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Background: Recent progress in medicine and technology has produced a significant increase in the survival rate of critically ill patients who have been treated in intensive care units (ICU). Aim: Review of the mental health consequences and in particular the prevalence of major depression (MD) and post-traumatic stress disorder (PTSD) after discharge from the ICU. Method: Search was made in the SCOPUS, MEDLINE and CINAHL databases using the key-words “major depression”, “posttraumatic stress disorder”, “psychiatric effects”, “intensive care unit”, “risk factors”. The study was based on articles published in English from 1995 to 2010 investigating the prevalence of depression and PTSD in critically ill patients. Results: The search retrieved 1,306 references, of which only 47 studies met the inclusion criteria. Finally, 23 studies were included in this review, of which 16 were prospective, 3 cross-sectional, 2 case-control, 1 retrospective and 1 was a randomized controlled trial. Most of the studies were conducted in the USA and Britain. Factors such as gender, age, diagnosis at the time of admission to ICU, length of stay, duration of mechanical support, appearance of septic shock, disease severity, past medical history and quality of life were reviewed and correlated in all the studies. Conclusions: This literature review confirmed the correlation between hospitalization in the ICU and the prevalence of depression and PTSD, the symptoms of which aggravate the general state of health. Early recognition and treatment of depression and PTSD in critically ill patients could contribute to their faster recovery and improve their quality of life.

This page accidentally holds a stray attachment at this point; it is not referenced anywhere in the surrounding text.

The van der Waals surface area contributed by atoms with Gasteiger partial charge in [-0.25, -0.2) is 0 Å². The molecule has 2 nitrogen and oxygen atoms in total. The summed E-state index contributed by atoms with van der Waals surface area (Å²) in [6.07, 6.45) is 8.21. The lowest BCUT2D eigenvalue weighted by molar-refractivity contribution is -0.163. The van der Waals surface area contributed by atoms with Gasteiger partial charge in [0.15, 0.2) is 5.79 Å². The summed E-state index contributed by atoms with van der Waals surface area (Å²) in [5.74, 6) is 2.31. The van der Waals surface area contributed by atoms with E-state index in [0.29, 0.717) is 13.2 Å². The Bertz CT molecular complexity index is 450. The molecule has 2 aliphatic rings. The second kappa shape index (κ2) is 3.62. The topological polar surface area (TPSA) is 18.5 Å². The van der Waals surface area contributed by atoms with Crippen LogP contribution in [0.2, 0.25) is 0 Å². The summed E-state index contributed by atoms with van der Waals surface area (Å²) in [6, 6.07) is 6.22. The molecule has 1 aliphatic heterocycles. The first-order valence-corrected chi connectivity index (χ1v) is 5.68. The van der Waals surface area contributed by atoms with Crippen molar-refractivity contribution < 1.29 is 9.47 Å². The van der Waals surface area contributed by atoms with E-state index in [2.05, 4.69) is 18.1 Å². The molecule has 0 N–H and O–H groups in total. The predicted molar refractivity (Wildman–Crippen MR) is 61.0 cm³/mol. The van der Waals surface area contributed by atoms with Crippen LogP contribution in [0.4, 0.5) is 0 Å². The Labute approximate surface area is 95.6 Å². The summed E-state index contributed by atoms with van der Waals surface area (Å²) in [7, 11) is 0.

|Category:||Volume 51, N 3|
|Authors:||Evanthia Asimakopoulou , Michalis G. Madianos|